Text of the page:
Ask anyone what percent of new products fail. The usual answer is somewhere between 70-90 percent. With those odds why would anyone try?
However, in my opinion those are not the odds. In fact, I believe the food industry is doing much better than that, and I have the data to prove it.
Quite frankly, to survive in today’s market every food company needs new products. However, the most important question to ask is how many new products actually survive. When asked, I have almost always given those "party line" failure rates –which means only 10-30 percent are successful. However, I had no firsthand knowledge of these failure rates. I relied almost exclusively on other people's calculations and scuttlebutt.
The failure rate that is usually bandied about is from Inez Blackburn, a professor at the University of Toronto, who said, “The failure rate for new product introduction in the retail grocery industry is 70-80 percent. For smaller U.S. food businesses launching new products, the success rate was 11.6 percent.” She is not alone in the dismal projections of new product success as others offer similar estimates.
One of the difficulties in coming up with an industry standard for product success or failure is that there is no real consistency in how new product failure (or success) is defined. Each product may have a specific strategic purpose. After it serves that purpose, it is removed from a product line.
For example, I know of a company that used a number of new products to make a competitor’s new products more difficult to introduce. As soon as the competitor’s product failed, the company removed its own new product entries. It was a strategic success, not a failure, even though the “new” product was no longer on the market.
In order to answer the success rate question empirically, we used Mintel's Global New Products Database and company websites. We took a sample of the new product introductions from 2010-2012 for various food groups. We looked at about 1,500 new products from eight food categories: baby food, bakery, breakfast cereals, chocolate confectionery, dairy, desserts and ice cream, fruit and vegetables, meals and meal centers.
We defined failure to be any product that was not listed on the website at least 18 months after introduction. If the product was still available on the website in 2013, we called this a success. A failure was recorded if the product was not available on the website. We realize that we could have misidentified a failure because it was not on the website but was deemed a success by the company.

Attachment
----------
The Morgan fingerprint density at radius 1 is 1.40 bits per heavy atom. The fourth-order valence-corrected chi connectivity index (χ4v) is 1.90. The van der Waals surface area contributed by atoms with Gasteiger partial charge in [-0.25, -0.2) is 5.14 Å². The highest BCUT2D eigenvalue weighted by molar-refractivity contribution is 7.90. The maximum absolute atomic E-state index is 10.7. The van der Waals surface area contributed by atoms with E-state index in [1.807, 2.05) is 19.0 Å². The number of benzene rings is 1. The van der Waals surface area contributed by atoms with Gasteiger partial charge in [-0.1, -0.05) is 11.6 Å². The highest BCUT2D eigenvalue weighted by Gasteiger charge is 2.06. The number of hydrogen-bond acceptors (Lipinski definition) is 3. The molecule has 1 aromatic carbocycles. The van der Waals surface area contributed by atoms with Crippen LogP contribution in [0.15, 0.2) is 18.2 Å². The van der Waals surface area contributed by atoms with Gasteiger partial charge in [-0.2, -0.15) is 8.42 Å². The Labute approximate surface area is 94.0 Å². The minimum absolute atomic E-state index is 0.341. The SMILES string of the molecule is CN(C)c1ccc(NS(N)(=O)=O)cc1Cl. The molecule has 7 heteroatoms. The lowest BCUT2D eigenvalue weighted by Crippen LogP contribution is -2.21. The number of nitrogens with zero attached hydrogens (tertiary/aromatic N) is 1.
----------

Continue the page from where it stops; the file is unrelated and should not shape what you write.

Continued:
So how many products were successful by the definitions used above? 66 percent of all new products that were sampled and reported by Mintel were SUCCESSFUL. This is far more than the 20-30 percent that has been reported in the past. The success rates also were calculated for the eight product categories separately, and interestingly there is a significant variation across product categories as shown below:
|Baby Food||87.5% successful|
|Breakfast Cereals||65.1% successful|
|Chocolate Confectionery||78.2% successful|
|Desserts and Ice Cream||57.6% successful|
|Fruit and Vegetables||62.2% successful|
|Meals and Meal Centers||57.0% successful|
The failure rates historically used are much higher than what we determined in this research. It is my opinion the food industry is doing a much better job of focusing on the customer, and using marketing research to better understand exactly what the customers want. They're spending more time with retailers to glean their opinion of the potential success or failure of products. Finally, the speed to market and the role of new technology in innovation has made our new products more successful.
The irony is, as supermarkets and food manufacturers become more targeted, one might expect it to be more difficult to “hit a smaller target.” The reverse appears to be true. It may be that when everyone was aiming at the average American consumer they weren't focused enough. But when they realized there really is no average American, then they were forced to aim their new products more carefully.
I would argue that a company that has a new product success rate above 80 percent may not be taking enough risk. There's no question that being “first to market” is a huge advantage -- as well as being more risky. New product strategies based on “following the leader” may produce higher success rates but lower profits in the long run. America's food companies should be managing risk, not just avoiding risk.
When any of the three C's (consumer, competition or conditions) change you may need a new product! Remember the words of Charles Darwin who said, “In the struggle for survival, the fittest win out at the expense of their rivals because they succeed in adapting themselves best to their environment.”
The food industry has done a great job at bringing new food products to the American table. And it's being effective in doing so, making our food less expensive and the companies more profitable.